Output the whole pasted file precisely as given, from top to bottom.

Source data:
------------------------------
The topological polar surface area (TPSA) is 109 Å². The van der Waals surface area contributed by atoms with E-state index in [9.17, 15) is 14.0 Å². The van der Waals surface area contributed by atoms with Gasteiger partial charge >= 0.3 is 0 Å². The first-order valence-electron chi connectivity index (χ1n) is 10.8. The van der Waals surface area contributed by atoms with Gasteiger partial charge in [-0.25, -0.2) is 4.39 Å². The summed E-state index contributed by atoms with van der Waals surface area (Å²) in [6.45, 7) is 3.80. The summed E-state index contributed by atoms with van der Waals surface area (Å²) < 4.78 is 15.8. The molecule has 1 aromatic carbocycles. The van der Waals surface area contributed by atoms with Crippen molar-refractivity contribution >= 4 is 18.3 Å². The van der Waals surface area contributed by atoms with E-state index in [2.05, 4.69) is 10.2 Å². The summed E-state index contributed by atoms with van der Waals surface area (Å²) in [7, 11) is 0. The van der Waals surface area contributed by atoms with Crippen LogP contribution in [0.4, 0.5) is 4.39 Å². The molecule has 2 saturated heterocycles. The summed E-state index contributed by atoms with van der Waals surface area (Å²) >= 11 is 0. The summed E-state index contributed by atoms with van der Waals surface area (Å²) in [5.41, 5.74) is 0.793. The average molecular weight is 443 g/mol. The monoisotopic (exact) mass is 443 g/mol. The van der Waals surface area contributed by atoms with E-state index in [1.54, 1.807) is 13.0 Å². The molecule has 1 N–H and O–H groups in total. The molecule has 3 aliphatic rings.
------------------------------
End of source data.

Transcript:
The topological polar surface area (TPSA) is 109 Å². The van der Waals surface area contributed by atoms with E-state index in [9.17, 15) is 14.0 Å². The van der Waals surface area contributed by atoms with Gasteiger partial charge >= 0.3 is 0 Å². The first-order valence-electron chi connectivity index (χ1n) is 10.8. The van der Waals surface area contributed by atoms with Gasteiger partial charge in [-0.25, -0.2) is 4.39 Å². The summed E-state index contributed by atoms with van der Waals surface area (Å²) in [6.45, 7) is 3.80. The summed E-state index contributed by atoms with van der Waals surface area (Å²) < 4.78 is 15.8. The molecule has 1 aromatic carbocycles. The van der Waals surface area contributed by atoms with Crippen molar-refractivity contribution >= 4 is 18.3 Å². The van der Waals surface area contributed by atoms with E-state index in [2.05, 4.69) is 10.2 Å². The summed E-state index contributed by atoms with van der Waals surface area (Å²) in [7, 11) is 0. The van der Waals surface area contributed by atoms with Crippen LogP contribution in [0.4, 0.5) is 4.39 Å². The molecule has 2 saturated heterocycles. The summed E-state index contributed by atoms with van der Waals surface area (Å²) >= 11 is 0. The summed E-state index contributed by atoms with van der Waals surface area (Å²) in [5.41, 5.74) is 0.793. The average molecular weight is 443 g/mol. The monoisotopic (exact) mass is 443 g/mol. The van der Waals surface area contributed by atoms with E-state index in [1.54, 1.807) is 13.0 Å². The molecule has 1 N–H and O–H groups in total. The molecule has 3 aliphatic rings.